As the focus on serious bungling at the Department of Immigration grows — including whether departmental officers could be prosecuted for contributing to the death of an asylum seeker — it is becoming clear that there are major, and serious, problems within the department in relation to some of the most important functions it carries out outside its asylum seeker detention regime.
A review of recent reports by the Australian National Audit Office shows systemic and recurrent flaws within Immigration that suggest only a full-scale, independent inquiry into the department can address ongoing maladministration and incompetence. While the ANAO’s recent reports on the department’s bungling of billion-dollar offshore processing contracts are the highest-profile examples of the profound flaws within the department, other major problems have also been revealed by the independent ANAO.
Only weeks ago, the department was found to have failed to follow through on its commitments to a parliamentary committee to overhaul its cybersecurity. Immigration was responsible for one of the most serious IT bungles of recent Commonwealth history when it accidentally published the details of more than 10,000 asylum seekers in 2014, potentially enabling other governments to take reprisals against asylum seekers and their families. An (unrelated) ANAO audit later that year found that the then-Customs department was one of the worst of a group of departments examined for their cybersecurity measures. But unusually, after the Joint Parliamentary Committee of Public Accounts and Audit interrogated the agencies on the issue, the ANAO undertook a follow-up audit.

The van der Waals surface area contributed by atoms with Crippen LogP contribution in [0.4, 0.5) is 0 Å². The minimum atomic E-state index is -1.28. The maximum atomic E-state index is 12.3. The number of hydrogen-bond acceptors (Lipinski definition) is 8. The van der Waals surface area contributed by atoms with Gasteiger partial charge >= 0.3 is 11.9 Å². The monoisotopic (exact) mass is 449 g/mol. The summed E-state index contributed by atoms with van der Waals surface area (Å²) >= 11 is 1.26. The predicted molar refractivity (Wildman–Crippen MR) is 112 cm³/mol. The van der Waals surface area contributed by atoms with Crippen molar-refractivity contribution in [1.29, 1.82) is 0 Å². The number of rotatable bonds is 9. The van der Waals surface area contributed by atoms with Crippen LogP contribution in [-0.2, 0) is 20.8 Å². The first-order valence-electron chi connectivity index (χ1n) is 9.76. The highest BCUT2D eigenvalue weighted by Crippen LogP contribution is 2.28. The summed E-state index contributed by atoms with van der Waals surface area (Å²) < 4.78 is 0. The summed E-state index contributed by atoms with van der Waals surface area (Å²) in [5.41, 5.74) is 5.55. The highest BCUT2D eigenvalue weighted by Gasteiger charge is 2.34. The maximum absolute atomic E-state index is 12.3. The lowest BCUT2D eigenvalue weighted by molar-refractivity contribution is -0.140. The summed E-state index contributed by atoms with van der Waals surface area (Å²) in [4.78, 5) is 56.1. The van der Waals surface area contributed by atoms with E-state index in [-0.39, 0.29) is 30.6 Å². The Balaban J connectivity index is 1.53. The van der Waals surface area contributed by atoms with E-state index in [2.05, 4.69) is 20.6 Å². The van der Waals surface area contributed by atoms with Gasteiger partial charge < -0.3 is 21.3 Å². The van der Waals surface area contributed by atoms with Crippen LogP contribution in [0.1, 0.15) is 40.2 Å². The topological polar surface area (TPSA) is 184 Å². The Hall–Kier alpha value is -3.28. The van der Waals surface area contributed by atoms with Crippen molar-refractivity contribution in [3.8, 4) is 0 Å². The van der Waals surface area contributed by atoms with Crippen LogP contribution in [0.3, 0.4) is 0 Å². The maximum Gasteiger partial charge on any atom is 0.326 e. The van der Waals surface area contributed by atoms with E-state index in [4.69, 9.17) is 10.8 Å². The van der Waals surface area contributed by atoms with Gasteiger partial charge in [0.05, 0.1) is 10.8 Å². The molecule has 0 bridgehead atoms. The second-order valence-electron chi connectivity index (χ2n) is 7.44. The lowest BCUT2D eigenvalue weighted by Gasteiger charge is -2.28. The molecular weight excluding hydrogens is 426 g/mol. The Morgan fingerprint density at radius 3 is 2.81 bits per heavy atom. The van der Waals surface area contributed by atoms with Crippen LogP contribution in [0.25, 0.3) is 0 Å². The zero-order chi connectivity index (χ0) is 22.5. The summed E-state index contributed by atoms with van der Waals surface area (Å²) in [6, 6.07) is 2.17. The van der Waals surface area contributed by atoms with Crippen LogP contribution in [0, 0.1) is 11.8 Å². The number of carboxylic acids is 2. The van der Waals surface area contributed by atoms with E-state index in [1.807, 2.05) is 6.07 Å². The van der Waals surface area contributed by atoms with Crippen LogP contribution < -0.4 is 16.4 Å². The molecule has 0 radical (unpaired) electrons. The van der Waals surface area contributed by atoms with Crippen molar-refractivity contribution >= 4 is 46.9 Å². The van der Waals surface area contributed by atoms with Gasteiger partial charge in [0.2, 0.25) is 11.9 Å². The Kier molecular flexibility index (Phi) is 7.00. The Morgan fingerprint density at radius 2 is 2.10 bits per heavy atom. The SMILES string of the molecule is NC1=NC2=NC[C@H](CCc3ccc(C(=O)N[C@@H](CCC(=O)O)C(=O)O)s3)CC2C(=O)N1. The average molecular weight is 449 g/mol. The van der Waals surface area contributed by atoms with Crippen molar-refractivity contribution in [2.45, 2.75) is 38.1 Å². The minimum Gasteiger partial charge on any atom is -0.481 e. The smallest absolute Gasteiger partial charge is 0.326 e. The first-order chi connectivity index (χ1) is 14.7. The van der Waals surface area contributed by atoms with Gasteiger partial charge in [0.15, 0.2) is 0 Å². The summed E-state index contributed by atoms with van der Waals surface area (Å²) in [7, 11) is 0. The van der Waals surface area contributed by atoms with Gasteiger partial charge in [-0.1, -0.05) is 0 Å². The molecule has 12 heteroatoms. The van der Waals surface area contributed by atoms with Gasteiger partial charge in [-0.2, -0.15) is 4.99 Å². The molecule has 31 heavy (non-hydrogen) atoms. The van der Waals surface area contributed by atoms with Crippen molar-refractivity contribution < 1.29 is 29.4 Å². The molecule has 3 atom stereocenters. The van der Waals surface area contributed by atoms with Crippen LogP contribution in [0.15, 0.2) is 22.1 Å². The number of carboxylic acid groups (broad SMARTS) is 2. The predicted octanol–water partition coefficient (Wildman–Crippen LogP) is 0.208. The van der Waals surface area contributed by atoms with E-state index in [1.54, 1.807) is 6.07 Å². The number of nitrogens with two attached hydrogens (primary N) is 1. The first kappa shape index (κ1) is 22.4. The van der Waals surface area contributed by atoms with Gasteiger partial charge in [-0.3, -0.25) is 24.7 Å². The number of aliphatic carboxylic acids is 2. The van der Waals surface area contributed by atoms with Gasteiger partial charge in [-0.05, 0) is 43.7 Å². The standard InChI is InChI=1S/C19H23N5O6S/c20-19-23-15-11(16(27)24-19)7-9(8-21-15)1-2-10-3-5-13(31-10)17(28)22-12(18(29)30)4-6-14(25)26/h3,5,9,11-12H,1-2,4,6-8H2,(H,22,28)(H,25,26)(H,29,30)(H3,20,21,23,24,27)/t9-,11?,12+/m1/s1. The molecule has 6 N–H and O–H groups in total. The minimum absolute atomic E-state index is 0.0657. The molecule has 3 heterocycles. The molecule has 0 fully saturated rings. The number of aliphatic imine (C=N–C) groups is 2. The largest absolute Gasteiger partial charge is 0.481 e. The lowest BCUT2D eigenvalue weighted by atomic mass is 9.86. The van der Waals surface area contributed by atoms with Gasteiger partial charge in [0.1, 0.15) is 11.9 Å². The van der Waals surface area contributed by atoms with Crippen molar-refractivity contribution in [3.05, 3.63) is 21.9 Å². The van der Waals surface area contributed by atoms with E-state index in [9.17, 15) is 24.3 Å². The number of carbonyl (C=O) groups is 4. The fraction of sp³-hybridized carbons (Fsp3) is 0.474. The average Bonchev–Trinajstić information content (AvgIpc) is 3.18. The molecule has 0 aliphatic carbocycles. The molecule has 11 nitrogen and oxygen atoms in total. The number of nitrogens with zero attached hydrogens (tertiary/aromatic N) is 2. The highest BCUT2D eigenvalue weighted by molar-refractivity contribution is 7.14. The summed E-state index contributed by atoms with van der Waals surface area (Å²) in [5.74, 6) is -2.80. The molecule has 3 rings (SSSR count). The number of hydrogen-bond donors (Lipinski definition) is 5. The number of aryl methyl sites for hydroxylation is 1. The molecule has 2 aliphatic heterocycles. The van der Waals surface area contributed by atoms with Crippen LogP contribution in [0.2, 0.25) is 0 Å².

Customs had assured the committee in 2014 that it had already addressed the major failing identified by the auditors. “I think we have that in place now,” a Customs executive told the committee. Alas, no — the ANAO’s follow-up audit re-examined Human Services, the ATO and Immigration (now merged with Customs), and found only the first had done what it was supposed to do, and that Immigration was now ranked last. Immigration pleaded to the ANAO that it had been busy merging with Customs and had “a risk based approach to cybersecurity, taking into account our position in the ICT investment cycle”.
That is, it was too busy to fix its cybersecurity, more than 18 months after the merger with Customs.
In October last year, the ANAO also found that Immigration had failed to adhere to basic requirements in its rush to disseminate the Rudd government’s anti-maritime arrival advertising in 2013. In September, the ANAO criticised the department’s management of contracts for health services for onshore detainees, finding “there were weaknesses in the department’s approach to the assessment of risks to the achievement of contractual objectives” and the department didn’t bother properly monitoring nearly half the 17 performance indicators put in place in the contract with the provider (IHMS, which also provides services at offshore detention camps). In fact, the ANAO found, “the key measure to assess the quality of primary health care was yet to be monitored 15 months after the contract was signed”.